Everyone thinks they can win.
Cognitive psychologists call it the Lake Woebegone effect, after the fictional town where “All the women are strong, all the men are good-looking, and all the children are above average.”
Four-fifths of drivers think they’re in the top third. Half of all sociologists expect to someday be among the top ten leaders in the field. Not a single US state will admit to test scores are below the national average.
Am I going to tell you that you’re not as good as you think you are? Well, maybe you are that good – I don’t know, I haven’t met you. That’s not the point I aim to make; not today, anyway.
But think, for a moment, about all the self-help books out there that can tell you – yes you – how you too can be amazingly successful if you just use their simple technique. Think about the stock-market investing books that promise that you, yes you, can be the next Warren Buffet. Or the entrepreneurial books, written by some fellow who cashed out back in the dot-com era, about how you yes you can be the next Bill Gates or Larry Page. And then there’s the gigantic industry in business books, telling every barista how to run the next Starbucks, and every janitor how to be the best CEO in the Fortune 500.
I call these books as “financial pornography”. And the information in them is, by and large, useless if you want to succeed in life.
It seems to me that every profession has a different way to be smart. A hedge-fund trader isn’t the same kind of smart as a research biologist. A corporate CEO isn’t the same kind of smart as a blogger.
On the other hand, the ways of being stupid verge on human universals. Casey Serin, a 24-year-old programmer with no experience in real estate, got himself $2.2 million into debt by lying on mortgage applications to purchase 8 houses in 8 different states. And that’s not even the sad part; the sad part is that afterward, he refused to give up. He went on spending money on real-estate seminars, and tried to take out a mortgage on a 9th house. He hadn’t failed, he’d just had a learning experience.
A good many CEOs could stand to learn from Casey Serin. It’s called the “sunk cost fallacy” in the literature – the tendency to throw good money after bad, because that way, you don’t have to admit you lost. When Lockheed finally abandoned the thirteen-year-old Tristar L1011 program, into which it had previously sunk $2.5 billion, its stock jumped seven and three-fourths points the day after the announcement.
Can you think of any politicians pouring more and more effort into a failing effort so that they don’t have to admit failure? That was the Vietnam War in a nutshell. Casey Serin has something to teach Senators and Presidents.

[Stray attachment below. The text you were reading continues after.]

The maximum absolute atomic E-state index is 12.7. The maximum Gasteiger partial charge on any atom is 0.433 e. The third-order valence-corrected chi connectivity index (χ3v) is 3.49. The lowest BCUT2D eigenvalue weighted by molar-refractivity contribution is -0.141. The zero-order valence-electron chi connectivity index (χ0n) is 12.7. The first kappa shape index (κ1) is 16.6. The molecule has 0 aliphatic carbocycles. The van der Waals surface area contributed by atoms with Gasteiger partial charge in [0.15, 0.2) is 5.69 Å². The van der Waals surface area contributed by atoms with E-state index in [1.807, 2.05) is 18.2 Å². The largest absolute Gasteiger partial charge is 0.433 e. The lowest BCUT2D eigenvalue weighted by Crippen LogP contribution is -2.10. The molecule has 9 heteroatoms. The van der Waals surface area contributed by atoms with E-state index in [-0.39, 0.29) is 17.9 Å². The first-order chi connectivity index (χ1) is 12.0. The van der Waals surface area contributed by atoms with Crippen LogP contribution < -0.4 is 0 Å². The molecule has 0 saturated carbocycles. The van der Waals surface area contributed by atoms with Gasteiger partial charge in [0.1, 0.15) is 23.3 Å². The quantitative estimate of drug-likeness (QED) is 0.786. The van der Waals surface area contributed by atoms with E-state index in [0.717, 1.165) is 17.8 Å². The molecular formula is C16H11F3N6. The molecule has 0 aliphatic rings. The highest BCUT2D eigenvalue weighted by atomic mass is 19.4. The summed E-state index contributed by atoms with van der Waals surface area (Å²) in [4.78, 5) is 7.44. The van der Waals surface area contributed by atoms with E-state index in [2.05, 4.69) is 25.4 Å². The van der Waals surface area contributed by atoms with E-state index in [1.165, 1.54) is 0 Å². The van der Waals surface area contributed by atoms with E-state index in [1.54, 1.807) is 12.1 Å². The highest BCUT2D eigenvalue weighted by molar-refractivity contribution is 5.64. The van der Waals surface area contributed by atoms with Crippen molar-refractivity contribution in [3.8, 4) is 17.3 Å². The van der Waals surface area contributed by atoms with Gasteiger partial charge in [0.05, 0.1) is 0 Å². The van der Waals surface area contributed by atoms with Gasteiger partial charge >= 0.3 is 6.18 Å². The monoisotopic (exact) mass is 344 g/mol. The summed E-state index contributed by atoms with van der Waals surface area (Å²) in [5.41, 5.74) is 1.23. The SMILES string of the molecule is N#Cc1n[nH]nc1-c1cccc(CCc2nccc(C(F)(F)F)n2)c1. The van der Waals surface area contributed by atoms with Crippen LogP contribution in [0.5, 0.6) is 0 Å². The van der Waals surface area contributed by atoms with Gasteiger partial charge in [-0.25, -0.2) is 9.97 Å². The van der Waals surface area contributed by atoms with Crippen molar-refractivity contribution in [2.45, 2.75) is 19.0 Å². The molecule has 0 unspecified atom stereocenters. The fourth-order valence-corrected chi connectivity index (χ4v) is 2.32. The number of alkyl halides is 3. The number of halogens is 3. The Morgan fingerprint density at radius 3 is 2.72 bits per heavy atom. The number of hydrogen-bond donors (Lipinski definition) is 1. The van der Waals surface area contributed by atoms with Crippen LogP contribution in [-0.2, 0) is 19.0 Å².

How about stock traders riding a losing investment into oblivion? There are people out there who used to trade billions of dollars, who could’ve stood to learn from Casey Serin.
The sad truth is that Warren Buffet can’t teach you how to be Warren Buffet. That kind of extraordinary success is extraordinary precisely because it can’t be taught. All those books of financial pornography about the superstars… ya know, if it was that simple, everyone really would be doing it.
There are winning tricks that everyone can use, yes. There’s “do repeatable experiments to test your beliefs” – an amazingly powerful technique called “science” that was successfully taught to others, hence modern civilization. There’s “invest your money to make more money” – you may not beat the market like Warren Buffet, but if you think about a whole civilization practicing that rule, we do better nowadays than historical societies with no banks or stock markets.
But the fact that there are a lot more scientists than Warren Buffets, should tip you off that Warren Buffet’s trick isn’t as easy to teach as the experimental method.
The really valuable information in life tends to be about how to not lose, rather than how to be a superstar. You’ve got more to learn from meditating on Casey Serin than from reading about Bill Gates. If you’re stuck in a lousy job, being mistreated and underpaid, you ain’t gettin’ out of there by founding the next Microsoft, no matter how hard you study the life of William Henry Gates III; but Casey Serin might teach you how to admit your damn mistakes and cut your damn losses.
But that kind of truth can be uncomfortable to face. It’s a lot easier to sell financial pornography, pleasant fantasies about how you yes you can be the next superstar, than to sell the truth: that you yes you are screwing up, big time, and need to change your ways.
Yes, I know someone has to be the next superstar. But the point is, they aren’t going to get there by reading financial pornography. And another thing: never think you can be a superstar without a lot of effort. You probably can’t beat the market at all – but you’re certainly not going to systematically beat the stock market in your off hours, without devoting your whole professional life to being a Super Investor. Indeed, one of the standard ways to Fail, which you can learn to avoid with only a small time investment, is thinking that you can cherry-pick the stock market.
Forget the pleasant fantasies, and study the history of catastrophe. Every time you read online about an Epic Failure, ask yourself, “What am I doing that’s like that?”
Want to be a great CEO? Don’t read about Microsoft, read about Enron – it’ll teach you something even if you never start your own company.
You can even study the systematic cognitive science of human error.
And maybe then you’ll get a chance to win – or more likely, live nicely but not as a superstar – but first, you have to not lose.
Eliezer Yudkowsky is still blogging at Less Wrong, just like when you started reading this. Little-known fact: In a random sample of catastrophic losers, the vast majority did not read Feeling Rational. You too can learn from their mistake!
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